The nests of parrots were neatly crafted holes in the trunks of palm trees. I continued to wonder how they made these holes on the hard trunks until I saw the patient work of the woodpeckers. They were the carpenters and their long, sharp and strong beaks, chisels. They make the holes (in search of worms inside the weak spots of the trunks) and the parrots occupy them. If I heard the sound tak, tak, tak, I knew it was a woodpecker chiselling a hard trunk. I would go after him. It seems that the woodpecker is the only bird which can walk perpendicularly on the tree trunks! How beautiful the sight was! Its strong legs, red crest, the dark red stripe on the face and black beak and the tak, tak, tak sound used to captivate me.
One of the coconut trees near the pond was thunderstruck. It was a headless trunk for a long time and there were at least three parrot nests on its top. I have seen many parrots entering the holes and coming out to bring food to their little ones. One day, I saw the tree was being cut. I rushed to the site and begged the tree cutters to spare the trunk as it was the home of many a parrot. But I was laughed at and the tree fell with a great thud. I ran to the top end to see two just hatched chicks thrown out of their nest and smashed to death. I looked into all the nests and saw smashed eggs in two of them and one little chick in the other one. Fortunately, the little one survived the fall. I brought it home. The chick can be identified as a parrot only by the shape and colour of its beak. No feathers had come out. I carefully fed it with milk and within two weeks it began to eat bananas; and two months later, it started to fly and I let him fly away. But he wouldn't fly long. He used to linger on the coconut trees in our compound and when I reached home from school, he would fly down and land on my head!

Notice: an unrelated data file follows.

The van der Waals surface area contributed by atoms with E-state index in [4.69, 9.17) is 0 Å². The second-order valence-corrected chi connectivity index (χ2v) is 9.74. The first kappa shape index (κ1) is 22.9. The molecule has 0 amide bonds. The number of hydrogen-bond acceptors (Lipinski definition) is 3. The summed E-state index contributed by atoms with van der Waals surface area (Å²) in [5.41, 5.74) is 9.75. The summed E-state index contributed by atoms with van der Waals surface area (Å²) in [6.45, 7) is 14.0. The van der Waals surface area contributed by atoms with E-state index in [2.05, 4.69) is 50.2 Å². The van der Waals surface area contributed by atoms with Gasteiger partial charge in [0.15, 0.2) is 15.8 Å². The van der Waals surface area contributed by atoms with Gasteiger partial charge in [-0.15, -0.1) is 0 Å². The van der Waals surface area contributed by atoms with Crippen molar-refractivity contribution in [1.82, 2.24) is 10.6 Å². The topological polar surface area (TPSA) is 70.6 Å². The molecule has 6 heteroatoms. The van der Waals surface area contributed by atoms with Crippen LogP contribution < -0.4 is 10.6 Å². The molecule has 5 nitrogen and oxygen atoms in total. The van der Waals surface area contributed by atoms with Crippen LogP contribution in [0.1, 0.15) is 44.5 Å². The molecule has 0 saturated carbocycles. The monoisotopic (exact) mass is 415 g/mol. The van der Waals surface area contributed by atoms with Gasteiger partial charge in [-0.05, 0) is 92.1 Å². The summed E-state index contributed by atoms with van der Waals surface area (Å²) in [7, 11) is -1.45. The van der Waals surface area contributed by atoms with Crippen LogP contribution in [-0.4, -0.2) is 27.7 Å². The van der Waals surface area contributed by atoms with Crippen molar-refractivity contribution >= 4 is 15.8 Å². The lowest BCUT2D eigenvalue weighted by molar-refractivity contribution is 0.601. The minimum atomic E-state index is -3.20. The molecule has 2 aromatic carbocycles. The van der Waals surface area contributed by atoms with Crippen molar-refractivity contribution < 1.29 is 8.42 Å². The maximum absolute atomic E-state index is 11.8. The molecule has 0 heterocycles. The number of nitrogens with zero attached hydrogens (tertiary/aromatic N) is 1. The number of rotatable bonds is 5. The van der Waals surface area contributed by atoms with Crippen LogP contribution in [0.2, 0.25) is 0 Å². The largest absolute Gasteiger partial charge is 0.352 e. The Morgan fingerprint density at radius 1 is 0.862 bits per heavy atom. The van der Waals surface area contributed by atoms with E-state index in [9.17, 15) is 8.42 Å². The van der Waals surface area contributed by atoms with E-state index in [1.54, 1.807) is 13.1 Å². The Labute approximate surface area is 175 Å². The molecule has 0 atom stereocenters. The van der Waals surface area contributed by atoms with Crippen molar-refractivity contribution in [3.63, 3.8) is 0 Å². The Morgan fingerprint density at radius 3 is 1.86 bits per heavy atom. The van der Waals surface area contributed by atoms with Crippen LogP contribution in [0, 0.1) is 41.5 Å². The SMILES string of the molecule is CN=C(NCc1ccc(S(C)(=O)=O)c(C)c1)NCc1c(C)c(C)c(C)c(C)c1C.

I would show him my finger and he would jump on to it from my head and drink the milk I offered him in a little plate. By putting the sharp end of the upper beak stationary in the plate, he would drink the milk by moving his tongue and lower beak to and fro. Then he would fly on to my shoulder and eat paddy from my palm. He put each grain between his upper and lower beaks and deftly removed the chaff, pressing the lower beak against the upper beak; and swallowed the rice. After filling his little stomach he would go into his cage and sleep putting his head inside his right wing. I will close the cage and put it near my pillow. At 6 sharp in the morning, he would start to be restless and the moment I opened the cage, he would fly on to my head and from there to my hand and then would drink some milk in haste and fly away like an arrow.